In 1905, Vincent van Gogh’s “Meules de blé” (“Stacks of Wheat”) was displayed to the public for the last time in what would be over a century. From this extraordinary retrospective on van Gogh at the Stedelijk Museum in Amsterdam in 1905, “Meules de blé” would go on an unexpected journey across Europe, hidden from public view in private collections. It would bear witness to the world wars; be sold under duress and then looted by the Nazis; cross borders secretly; and remain missing for decades. The global odyssey of the painting from then to now reveals seismic shifts in not only the art world, but also the turbulent evolution of society as a whole. It reappears in the public record in 1978 when it was listed in a private sale. For the first time since 1905, it is back on view to the public, at Rockefeller Center, in advance of its sale at a Christie’s auction tomorrow, November 11.
The sale of “Meules de blé” is particularly notable because it will offer financial restitution to the heirs of two Jewish collectors who lost the work during World War II: Max Meirowsky, who sold the work to fund his escape from Germany, and Alexandrine Rothschild, who had the artwork stolen by the Nazis after she fled from France to Switzerland. Eileen Brankovic, international business director of Christie’s restitution department, explained in a phone interview that it is unusual to see a double claim. It reflects a growing awareness in the art world that World War II restitutions must address not only looted art but also forced sales by owners persecuted for racial and religious reasons.
“Meules de blé” is one of three van Gogh works amongst an impressive collection of Impressionist master paintings that belonged to the Texan oil magnate Edwin L. Cox. The Cox Collection is expected to bring in over $200 million in sales, including the auction of notable works by Cézanne, Renoir, Monet, Caillebotte, Pissarro, Sisley, and more. Several lots were last displayed publicly in the 1930s, before World War II.
Within the Cox Collection, “Meules de blé” commands our attention. It is the only watercolor, showcasing van Gogh’s signature brushstroke in a light, featherweight way. He applies the disciplined drawing techniques he developed from his earlier career as a draughtsman. The painting makes visible his precise stroke work, done in pen and ink over pencil. It demonstrates a sense of control that contradicts a prevailing narrative about van Gogh’s work: that his style reflected his deteriorating mental state. While the wheat stacks are the main subject in the painting, the buildings in the background reveal van Gogh’s acute attention to detail. Tomorrow, “Meules de blé” is expected to set a new auction record for a work on paper by van Gogh, with a sale estimate between $20 and $30 million.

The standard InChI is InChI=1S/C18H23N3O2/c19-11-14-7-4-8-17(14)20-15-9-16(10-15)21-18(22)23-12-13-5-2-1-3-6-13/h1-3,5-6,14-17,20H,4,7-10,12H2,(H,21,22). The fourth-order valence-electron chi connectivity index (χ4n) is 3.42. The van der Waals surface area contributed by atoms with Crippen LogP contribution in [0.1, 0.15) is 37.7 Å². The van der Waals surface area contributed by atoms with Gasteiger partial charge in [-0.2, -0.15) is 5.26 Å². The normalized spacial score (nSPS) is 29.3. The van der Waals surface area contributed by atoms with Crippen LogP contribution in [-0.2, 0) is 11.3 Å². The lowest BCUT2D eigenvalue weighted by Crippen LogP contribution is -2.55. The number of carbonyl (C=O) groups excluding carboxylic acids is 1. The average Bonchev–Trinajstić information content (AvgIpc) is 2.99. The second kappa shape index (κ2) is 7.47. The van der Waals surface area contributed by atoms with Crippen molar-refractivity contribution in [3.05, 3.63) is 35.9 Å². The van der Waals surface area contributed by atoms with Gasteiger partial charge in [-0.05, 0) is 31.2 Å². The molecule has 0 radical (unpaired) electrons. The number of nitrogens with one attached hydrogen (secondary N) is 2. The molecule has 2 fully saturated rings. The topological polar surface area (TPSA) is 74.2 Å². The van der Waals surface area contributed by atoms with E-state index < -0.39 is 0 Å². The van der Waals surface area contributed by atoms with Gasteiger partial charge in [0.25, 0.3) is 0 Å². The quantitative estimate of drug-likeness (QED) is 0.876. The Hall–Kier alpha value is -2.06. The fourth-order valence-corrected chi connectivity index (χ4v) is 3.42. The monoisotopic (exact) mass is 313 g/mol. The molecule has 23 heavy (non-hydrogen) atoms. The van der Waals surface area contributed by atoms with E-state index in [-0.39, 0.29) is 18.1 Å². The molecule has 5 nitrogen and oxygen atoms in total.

Although van Gogh did not achieve critical or financial success during his life, his work began to achieve posthumous acclaim after his death in 1890, particularly in Germany by the outbreak of World War I. According to the co-curator of the 2019 exhibition Making Van Gogh: A German Love Story at the Städel Museum in Frankfurt, van Gogh was “by far the most popular modern artist in Germany” between the wars.
During World War II, it was a perfect storm; the Nazi regime utilized the looting of artwork as a systematic weapon of subjugation against Jews. Although van Gogh was considered a “degenerate” artist by the Third Reich, his popularity had been well-established in Germany thanks to the efforts of Jewish collectors, who held the majority of his works. This meant that van Gogh paintings were still valuable to collect, and Nazi officials eagerly added them to their private collections.
One of the German Jewish collectors targeted by the Nazis was Max Meirowsky, a wealthy industrialist who purchased “Meules de blé” in 1913. As the Nazis stepped up their persecution of the Jews, he and his family were specifically targeted, and he was forced to sell his art collection to finance his escape to Switzerland. Christie’s states that “Meules de blé” was “the crown jewel of Meirowsky’s collection” and that Meirowsky brought the painting with him on his escape to Geneva and entrusted it to Paul Graupe & Cie., the Parisian arm of a Berlin-based auction house. Clearly, even at that time, it was valuable enough for Meirowsky to physically bring it with him on his escape.